The Court of Appeal of British Columbia held that the solicitor-client privilege did not apply in the circumstances. Writing for the Court, Justice McFarlane stated at paragraphs 12 to 15 of his reasons for judgment:
12 The first ground advanced by the appellant was that the communications between Mr. McNair and the solicitor for the husband did not constitute confidential communications and, thus, were not privileged. In support of that proposition he relied upon the decision in Conlon v. Conlons, Ltd. (1952) 2 All E.R. 462. Lord Justice Singleton discussed the question of professional privilege and made reference to the decision of Sir George Jessel, Master of the Rolls, in Anderson v. Bank of British Columbia and then went on at page 465 to say this:
"There is another rule of equal importance, and that is a rule as to public policy. If two parties come to an agreement, prima facie they ought to be bound by the agreement at which they have arrived. Equally, if two parties come to an agreement through their authorised agents the agreement ought to be binding between the principals of agents who had authority to enter into the agreement. If the agents be solicitors on each side, there may be a danger of the two rules or principles appearing to be in conflict. That which the client says to the solicitor normally is privileged, but if the client says to the solicitor: 'Settle this case for me on these terms', and the solicitor does so, a different position arises, for it may be that that which the client says to the solicitor is an instruction to the solicitor: 'Tell this to the other side', and, if the solicitor, acting on his client's instructions, tells the solicitor on the other side: 'I have my client's instructions to accept 1,000 pounds and costs', and as a result of that an agreement is arrived at between the two solicitors in complete accord and satisfaction of the claim, I do not think that the first client can claim privilege in respect of that which he has said to his solicitor and at the same time has told his solicitor to communicate to the other side."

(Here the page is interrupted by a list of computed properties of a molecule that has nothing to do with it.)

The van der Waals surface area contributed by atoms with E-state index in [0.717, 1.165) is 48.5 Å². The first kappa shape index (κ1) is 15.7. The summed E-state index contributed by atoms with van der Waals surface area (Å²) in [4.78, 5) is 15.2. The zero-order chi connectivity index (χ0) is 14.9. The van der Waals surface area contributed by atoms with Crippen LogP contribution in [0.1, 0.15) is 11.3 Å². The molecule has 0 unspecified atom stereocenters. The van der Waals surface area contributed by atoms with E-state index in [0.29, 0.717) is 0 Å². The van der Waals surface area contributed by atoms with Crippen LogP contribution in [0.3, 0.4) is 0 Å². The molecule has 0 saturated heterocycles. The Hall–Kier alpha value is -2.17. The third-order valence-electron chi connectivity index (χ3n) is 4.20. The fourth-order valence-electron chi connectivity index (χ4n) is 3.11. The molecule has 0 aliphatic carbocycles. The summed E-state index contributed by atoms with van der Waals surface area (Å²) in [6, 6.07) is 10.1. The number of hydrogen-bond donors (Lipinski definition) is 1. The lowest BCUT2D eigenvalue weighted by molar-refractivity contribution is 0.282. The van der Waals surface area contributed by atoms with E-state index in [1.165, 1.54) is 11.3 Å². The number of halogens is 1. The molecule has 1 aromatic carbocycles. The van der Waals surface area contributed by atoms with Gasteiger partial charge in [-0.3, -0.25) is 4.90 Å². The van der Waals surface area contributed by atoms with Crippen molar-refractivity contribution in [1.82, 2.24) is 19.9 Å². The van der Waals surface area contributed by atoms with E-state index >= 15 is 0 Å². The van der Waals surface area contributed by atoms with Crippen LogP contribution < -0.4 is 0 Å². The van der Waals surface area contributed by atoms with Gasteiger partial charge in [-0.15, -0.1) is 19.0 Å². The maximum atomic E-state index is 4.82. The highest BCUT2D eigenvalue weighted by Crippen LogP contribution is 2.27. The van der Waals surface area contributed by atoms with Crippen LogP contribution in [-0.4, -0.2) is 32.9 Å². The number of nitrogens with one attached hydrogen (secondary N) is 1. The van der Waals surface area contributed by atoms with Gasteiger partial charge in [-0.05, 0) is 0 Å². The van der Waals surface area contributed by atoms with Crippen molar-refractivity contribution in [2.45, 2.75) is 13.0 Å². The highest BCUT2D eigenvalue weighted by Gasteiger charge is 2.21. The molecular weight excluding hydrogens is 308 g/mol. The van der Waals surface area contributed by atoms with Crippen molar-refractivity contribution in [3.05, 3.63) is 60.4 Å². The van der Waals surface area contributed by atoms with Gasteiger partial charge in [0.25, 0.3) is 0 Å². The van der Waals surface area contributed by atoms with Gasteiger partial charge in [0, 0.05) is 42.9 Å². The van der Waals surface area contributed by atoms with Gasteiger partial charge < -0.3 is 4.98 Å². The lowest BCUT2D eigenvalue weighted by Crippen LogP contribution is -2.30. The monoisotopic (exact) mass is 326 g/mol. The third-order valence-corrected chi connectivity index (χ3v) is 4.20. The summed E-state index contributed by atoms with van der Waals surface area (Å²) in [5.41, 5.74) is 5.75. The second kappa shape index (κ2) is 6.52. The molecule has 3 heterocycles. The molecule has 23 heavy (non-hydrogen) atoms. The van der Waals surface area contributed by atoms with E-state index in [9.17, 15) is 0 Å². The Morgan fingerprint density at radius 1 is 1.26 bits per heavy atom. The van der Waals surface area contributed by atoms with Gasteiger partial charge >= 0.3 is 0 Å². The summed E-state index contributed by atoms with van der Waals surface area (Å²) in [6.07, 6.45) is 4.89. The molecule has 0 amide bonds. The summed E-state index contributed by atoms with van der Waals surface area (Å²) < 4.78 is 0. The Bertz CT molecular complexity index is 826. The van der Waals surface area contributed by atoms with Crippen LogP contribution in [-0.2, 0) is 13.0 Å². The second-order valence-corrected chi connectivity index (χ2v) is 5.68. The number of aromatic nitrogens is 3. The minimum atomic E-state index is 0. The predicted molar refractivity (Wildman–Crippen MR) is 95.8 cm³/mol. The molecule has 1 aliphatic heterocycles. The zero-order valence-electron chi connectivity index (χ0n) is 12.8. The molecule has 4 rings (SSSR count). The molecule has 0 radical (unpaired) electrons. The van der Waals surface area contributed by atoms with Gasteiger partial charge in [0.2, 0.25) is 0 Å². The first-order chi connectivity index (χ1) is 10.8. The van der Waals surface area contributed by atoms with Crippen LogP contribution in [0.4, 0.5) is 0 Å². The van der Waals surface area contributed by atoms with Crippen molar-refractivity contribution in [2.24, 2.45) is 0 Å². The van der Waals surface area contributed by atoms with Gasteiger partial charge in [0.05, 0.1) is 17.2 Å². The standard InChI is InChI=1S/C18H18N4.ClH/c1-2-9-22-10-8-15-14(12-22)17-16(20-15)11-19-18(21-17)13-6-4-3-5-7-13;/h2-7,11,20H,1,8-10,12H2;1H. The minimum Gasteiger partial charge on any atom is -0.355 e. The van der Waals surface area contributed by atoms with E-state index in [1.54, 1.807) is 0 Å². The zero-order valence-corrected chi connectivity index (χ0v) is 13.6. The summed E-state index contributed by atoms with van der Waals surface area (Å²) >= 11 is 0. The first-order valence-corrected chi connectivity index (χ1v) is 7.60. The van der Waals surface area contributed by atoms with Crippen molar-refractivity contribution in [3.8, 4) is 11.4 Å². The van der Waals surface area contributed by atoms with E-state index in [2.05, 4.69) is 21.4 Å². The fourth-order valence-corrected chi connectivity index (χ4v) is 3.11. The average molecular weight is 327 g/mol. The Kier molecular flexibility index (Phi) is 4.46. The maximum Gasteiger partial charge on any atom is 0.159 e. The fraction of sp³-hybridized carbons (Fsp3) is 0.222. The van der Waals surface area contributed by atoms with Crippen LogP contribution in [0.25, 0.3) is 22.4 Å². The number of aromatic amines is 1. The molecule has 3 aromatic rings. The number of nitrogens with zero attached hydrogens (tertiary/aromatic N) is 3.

13 And then his lordship continues at page 466:
"The very object of the plaintiff in so instructing his solicitors would be that they should make that communication to the other side."
14 Lord Justice Morris arrived at a similar conclusion when he said at page 466:
"In my judgment, these are not inquiries as to communications passing between the plaintiff and his solicitor confidentially."
15 In my view, that is the situation that prevails in the present case.
While the above is sufficient to dispose of the issue, I am also of the view that by their conduct the appellants implicitly waived solicitor-client privilege. During the hearing, the appellants’ counsel indicated that the appellants were waiving privilege: see Transcript, Volume 1, p. 91, line 17. While it is true that the following day, the appellants’ counsel raised objections on the basis of the privilege: see Transcript, Volume 2, pp. 5 to 11, a party cannot waive solicitor‑client privilege and subsequently reclaim it after a large part of the testimony has been given and a number of documents adduced into evidence.
Moreover, I note that during the examinations-in-chief of the witnesses, the appellants filed in evidence a number of e-mails recounting the conduct of the settlement negotiations and filed a Memorandum of Fact and Law in which they identified e-mails exchanged between the parties regarding the alleged settlements. These steps also support my view that the appellants waived the privilege: see Boisvert v. Corp. Planagex Ltée,  J.Q. No. 1624.
Quebec civil law